Films

  • The Farewell; Written and directed by LuLu Wang | DVD
  • Lucky Grandma; Directed by Sasie Sealy, Written by Angela Cheng and Sasie Sealy | DVD / digital
  • Minding the Gap; Directed by Bing Liu | DVD

Music

  • Omoiyari by Kishi Bashi | CD
  • Nectar by Joji | CD / digital
  • Be the Cowboy by Mitski | CD

Books

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Booklists Recommendations Virtual Book Club

BPL Virtual Book Club | Autumn 2020

by Adult Services Library Associate Beth

With just less than a month to go, the second meeting of the BPL Virtual Book Club is just around the corner! The upcoming meeting will be held on Wednesday, November 4 at 7PM, and we’ll discuss the book Home Fire by Kamila Shamsie. It’s an award-winning book, well received by critics and readers alike, and is sure to generate an engaging discussion. Register to join us! I’m still in the midst of reading the book, but I’m enjoying it so far. It seems like a book I could usually finish in just a day or two, but I’ve been trying to take my time with it. Not only to better prepare for the discussion, but I also have a feeling it is a book I’ll be sad to see end. 


If you’re like me and don’t want to race through the book just yet, you might be looking for another book to absorb yourself with in the meantime. These books share a variety of themes with Shamsie’s: identity, belonging (especially as experienced by an “outsider”), and the nuances of strained/difficult relationships. They follow well-developed, complex and sympathetic (though often flawed) characters. They’re books that evoke a strong sense of place and that attempt to humanize and explore sometimes difficult political stories; i.e., my favorite kinds of books. Indeed, several of these make my list of all time favorite reads!

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Booklists BPL News & Information Online Resources Recommendations

Gear Up for the 2020 Election

by Adult Services Library Associate Beth

Election Day 2020 is now a mere 43 days away. Somehow this seems like both a lifetime away and, well, tomorrow. Regardless of how you plan to vote this November, Bexley Public Library is here to help! To encourage everyone in the community to exercise one of their most fundamental rights, we are hosting two drive-in voter registration events with The League of Women Voters on Tuesday, (TOMORROW!) September 22 from 3-5PM and Thursday, October 1 from 5-7PM. Both events will be held in the BPL parking lot and will also feature musical guests and food trucks. Join us as we celebrate – maybe not the election itself, but at least our ability to have a say in its outcome! And be sure to visit http://bexleylibrary.org/vote or give us a call at 614-231-2793 to get more information on deadlines, procedures, accessing voting materials, etc.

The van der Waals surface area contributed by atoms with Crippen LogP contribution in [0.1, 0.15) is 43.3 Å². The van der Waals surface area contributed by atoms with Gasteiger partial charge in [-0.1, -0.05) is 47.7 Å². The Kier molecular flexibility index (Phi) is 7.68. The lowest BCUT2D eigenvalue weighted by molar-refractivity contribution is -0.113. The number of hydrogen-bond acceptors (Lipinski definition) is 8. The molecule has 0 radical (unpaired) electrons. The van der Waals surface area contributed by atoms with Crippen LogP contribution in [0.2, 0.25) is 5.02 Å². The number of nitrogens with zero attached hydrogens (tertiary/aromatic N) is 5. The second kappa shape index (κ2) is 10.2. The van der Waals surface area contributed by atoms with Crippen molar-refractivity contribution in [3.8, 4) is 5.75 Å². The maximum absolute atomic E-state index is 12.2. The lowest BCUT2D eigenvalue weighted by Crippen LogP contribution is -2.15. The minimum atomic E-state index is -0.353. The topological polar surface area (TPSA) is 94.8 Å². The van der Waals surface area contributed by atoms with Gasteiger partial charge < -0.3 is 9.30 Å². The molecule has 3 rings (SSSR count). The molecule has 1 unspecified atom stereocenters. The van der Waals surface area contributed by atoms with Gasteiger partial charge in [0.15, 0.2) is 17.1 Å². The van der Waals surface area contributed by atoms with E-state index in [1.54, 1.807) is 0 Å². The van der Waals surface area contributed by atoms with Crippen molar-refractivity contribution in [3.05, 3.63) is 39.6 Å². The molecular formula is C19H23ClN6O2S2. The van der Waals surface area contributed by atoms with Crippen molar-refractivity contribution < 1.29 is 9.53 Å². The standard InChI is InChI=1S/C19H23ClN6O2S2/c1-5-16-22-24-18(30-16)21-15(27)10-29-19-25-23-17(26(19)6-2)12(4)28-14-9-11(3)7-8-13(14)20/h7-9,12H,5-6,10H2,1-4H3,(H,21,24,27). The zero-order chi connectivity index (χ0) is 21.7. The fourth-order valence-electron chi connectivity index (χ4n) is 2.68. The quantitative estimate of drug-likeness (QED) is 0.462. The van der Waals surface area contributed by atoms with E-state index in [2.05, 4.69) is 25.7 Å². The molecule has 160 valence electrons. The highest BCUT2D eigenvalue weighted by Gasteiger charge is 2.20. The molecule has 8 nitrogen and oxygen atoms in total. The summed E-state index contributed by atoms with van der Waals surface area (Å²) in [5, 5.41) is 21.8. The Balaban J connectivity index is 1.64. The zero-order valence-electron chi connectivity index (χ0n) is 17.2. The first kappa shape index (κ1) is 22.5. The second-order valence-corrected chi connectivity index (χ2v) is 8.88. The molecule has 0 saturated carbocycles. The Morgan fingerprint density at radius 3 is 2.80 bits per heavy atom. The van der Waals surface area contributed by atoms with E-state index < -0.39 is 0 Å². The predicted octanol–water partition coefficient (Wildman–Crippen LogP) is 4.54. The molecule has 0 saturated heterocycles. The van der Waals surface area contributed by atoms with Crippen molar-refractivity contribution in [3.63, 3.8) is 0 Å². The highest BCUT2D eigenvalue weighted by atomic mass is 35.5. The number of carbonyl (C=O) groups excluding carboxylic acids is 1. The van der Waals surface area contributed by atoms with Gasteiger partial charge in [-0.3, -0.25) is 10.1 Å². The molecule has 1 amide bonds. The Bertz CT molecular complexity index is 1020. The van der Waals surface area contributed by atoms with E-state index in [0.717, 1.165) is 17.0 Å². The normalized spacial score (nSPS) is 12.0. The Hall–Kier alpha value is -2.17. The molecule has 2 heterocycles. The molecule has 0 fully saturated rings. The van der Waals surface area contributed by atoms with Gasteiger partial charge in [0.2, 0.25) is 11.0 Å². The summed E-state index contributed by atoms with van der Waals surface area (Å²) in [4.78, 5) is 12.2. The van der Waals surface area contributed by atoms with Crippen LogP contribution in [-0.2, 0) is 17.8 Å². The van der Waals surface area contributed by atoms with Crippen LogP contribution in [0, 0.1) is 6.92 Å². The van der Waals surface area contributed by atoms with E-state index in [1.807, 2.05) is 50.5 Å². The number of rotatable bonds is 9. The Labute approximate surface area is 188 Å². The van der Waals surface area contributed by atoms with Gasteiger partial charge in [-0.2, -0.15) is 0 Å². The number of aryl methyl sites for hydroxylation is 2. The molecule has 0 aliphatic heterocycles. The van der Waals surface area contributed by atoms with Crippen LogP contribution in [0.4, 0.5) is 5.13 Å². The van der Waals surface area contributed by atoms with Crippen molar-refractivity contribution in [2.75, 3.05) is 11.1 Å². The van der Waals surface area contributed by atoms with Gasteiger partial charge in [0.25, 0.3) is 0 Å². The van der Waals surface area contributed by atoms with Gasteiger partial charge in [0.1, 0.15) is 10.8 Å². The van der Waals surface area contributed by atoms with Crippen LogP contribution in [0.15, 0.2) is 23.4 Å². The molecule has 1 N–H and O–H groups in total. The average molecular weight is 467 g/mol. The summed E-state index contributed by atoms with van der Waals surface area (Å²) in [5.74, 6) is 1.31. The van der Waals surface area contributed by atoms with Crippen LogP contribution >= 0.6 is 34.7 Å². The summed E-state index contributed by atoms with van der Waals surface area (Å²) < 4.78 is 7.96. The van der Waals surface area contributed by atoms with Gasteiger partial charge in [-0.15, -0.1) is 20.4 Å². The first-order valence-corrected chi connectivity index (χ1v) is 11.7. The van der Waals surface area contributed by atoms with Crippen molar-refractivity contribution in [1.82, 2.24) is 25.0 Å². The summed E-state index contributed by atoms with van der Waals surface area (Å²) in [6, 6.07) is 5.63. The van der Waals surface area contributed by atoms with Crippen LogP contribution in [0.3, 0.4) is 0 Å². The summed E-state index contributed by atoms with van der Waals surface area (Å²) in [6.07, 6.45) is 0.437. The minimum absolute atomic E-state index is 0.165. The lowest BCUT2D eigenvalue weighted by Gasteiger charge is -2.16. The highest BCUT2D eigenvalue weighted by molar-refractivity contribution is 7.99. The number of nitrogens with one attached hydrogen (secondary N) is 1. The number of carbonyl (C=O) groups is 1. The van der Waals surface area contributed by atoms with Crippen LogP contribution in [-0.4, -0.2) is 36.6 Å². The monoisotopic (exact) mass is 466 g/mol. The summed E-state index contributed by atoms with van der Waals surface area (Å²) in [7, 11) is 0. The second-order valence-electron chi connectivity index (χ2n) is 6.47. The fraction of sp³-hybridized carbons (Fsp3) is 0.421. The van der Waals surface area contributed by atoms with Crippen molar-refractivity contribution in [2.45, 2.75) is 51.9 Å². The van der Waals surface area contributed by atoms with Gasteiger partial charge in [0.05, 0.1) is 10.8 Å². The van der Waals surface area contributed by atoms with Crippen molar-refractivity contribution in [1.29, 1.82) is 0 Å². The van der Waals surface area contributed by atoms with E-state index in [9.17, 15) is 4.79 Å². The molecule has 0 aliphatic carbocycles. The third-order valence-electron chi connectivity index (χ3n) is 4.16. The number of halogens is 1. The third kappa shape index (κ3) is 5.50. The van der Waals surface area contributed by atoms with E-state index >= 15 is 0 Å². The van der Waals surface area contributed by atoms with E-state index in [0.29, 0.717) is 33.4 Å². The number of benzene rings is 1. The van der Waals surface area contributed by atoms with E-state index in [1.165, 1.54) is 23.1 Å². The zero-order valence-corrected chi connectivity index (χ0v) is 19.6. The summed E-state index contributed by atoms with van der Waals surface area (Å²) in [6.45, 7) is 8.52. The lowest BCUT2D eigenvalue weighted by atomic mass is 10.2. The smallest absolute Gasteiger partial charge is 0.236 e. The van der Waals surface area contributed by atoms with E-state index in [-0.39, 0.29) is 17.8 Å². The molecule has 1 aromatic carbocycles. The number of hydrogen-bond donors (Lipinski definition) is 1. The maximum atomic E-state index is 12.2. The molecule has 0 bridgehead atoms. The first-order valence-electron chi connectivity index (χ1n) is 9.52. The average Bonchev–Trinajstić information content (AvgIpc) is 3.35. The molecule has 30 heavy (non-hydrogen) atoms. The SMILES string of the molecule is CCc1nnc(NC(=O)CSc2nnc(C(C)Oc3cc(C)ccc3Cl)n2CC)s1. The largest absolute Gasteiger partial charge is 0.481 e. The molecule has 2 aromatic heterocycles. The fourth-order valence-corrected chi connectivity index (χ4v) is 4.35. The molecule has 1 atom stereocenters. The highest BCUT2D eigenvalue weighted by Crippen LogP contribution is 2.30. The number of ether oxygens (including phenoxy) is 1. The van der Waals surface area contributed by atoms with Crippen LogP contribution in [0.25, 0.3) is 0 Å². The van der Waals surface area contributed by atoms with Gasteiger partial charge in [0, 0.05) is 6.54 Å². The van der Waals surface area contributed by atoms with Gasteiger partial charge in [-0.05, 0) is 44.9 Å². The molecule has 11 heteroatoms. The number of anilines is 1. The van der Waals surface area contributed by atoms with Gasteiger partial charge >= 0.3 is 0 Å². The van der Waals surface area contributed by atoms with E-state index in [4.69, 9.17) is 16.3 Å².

In the spirit of the election season, I’ve composed a list of some of my favorite “political” (I’m using that term in a fairly broad sense) books. And while this list is attached to a post about preparing for the upcoming election, I’ve chosen books that, I think, are largely non-partisan, and don’t focus much on presidential elections or candidates. Rather, they’re books that have helped me better understand and refine my own political worldview, while also helping me better understand those views I may not agree with. Importantly, several of these books put the struggles and concerns of real people at their centers: in my mind, what politics should always be about. Such stories help us build empathy for, and an understanding of people who aren’t always politically aligned with us already. Happy reading! 

  • The Populist’s Guide to 2020: A New Right and New Left are Rising  by Krystal Ball and Saagar Enjeti | print
  • Freedom is a Constant Struggle by Angela Davis | print / digital
  • Days of Destruction, Days of Revolt by Hedges and Sacco | print
  • With Liberty and Justice for Some by Glenn Greenwald | print
  • Strangers in their Own Land by Arlie Russell Hochschild | print / digital
  • Hate Inc. by Matt Taibbi | print / digital
  • We’re Still Here: Pain and Politics in the Heart of America by Jennifer M. Silva | print / digital (e-audiobook only)
  • Palaces for the People by Eric Klinenberg | print / digital